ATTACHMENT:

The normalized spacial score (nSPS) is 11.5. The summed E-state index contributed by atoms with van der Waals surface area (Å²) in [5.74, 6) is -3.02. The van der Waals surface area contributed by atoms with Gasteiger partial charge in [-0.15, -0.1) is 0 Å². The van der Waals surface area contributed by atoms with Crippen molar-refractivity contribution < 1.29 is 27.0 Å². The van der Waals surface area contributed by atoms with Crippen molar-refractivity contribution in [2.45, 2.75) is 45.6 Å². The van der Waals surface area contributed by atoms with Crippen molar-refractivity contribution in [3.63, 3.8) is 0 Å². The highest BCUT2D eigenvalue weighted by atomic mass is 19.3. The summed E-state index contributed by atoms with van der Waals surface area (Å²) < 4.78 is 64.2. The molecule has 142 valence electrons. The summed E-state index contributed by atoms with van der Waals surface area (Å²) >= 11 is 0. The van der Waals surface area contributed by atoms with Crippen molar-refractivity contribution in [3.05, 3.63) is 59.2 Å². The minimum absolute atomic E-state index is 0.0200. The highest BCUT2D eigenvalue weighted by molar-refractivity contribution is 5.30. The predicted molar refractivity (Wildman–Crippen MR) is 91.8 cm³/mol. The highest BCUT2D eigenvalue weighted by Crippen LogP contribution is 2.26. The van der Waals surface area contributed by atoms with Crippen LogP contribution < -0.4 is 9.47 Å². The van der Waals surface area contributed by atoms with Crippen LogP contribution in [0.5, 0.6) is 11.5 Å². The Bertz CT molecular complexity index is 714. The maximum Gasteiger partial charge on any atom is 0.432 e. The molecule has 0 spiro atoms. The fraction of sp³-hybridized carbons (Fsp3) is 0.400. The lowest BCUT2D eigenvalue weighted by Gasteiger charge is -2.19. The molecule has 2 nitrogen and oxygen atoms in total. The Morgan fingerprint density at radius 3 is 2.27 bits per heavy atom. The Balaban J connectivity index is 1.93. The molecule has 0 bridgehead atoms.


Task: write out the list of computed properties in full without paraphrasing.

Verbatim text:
The normalized spacial score (nSPS) is 11.5. The summed E-state index contributed by atoms with van der Waals surface area (Å²) in [5.74, 6) is -3.02. The van der Waals surface area contributed by atoms with Gasteiger partial charge in [-0.15, -0.1) is 0 Å². The van der Waals surface area contributed by atoms with Crippen molar-refractivity contribution < 1.29 is 27.0 Å². The van der Waals surface area contributed by atoms with Crippen molar-refractivity contribution in [2.45, 2.75) is 45.6 Å². The van der Waals surface area contributed by atoms with Crippen molar-refractivity contribution in [3.63, 3.8) is 0 Å². The highest BCUT2D eigenvalue weighted by atomic mass is 19.3. The summed E-state index contributed by atoms with van der Waals surface area (Å²) < 4.78 is 64.2. The molecule has 142 valence electrons. The summed E-state index contributed by atoms with van der Waals surface area (Å²) >= 11 is 0. The van der Waals surface area contributed by atoms with Crippen molar-refractivity contribution in [3.05, 3.63) is 59.2 Å². The minimum absolute atomic E-state index is 0.0200. The highest BCUT2D eigenvalue weighted by molar-refractivity contribution is 5.30. The predicted molar refractivity (Wildman–Crippen MR) is 91.8 cm³/mol. The highest BCUT2D eigenvalue weighted by Crippen LogP contribution is 2.26. The van der Waals surface area contributed by atoms with Crippen LogP contribution < -0.4 is 9.47 Å². The van der Waals surface area contributed by atoms with Crippen LogP contribution in [0.5, 0.6) is 11.5 Å². The Bertz CT molecular complexity index is 714. The maximum Gasteiger partial charge on any atom is 0.432 e. The molecule has 0 spiro atoms. The fraction of sp³-hybridized carbons (Fsp3) is 0.400. The lowest BCUT2D eigenvalue weighted by Gasteiger charge is -2.19. The molecule has 2 nitrogen and oxygen atoms in total. The Morgan fingerprint density at radius 3 is 2.27 bits per heavy atom. The Balaban J connectivity index is 1.93. The molecule has 0 bridgehead atoms.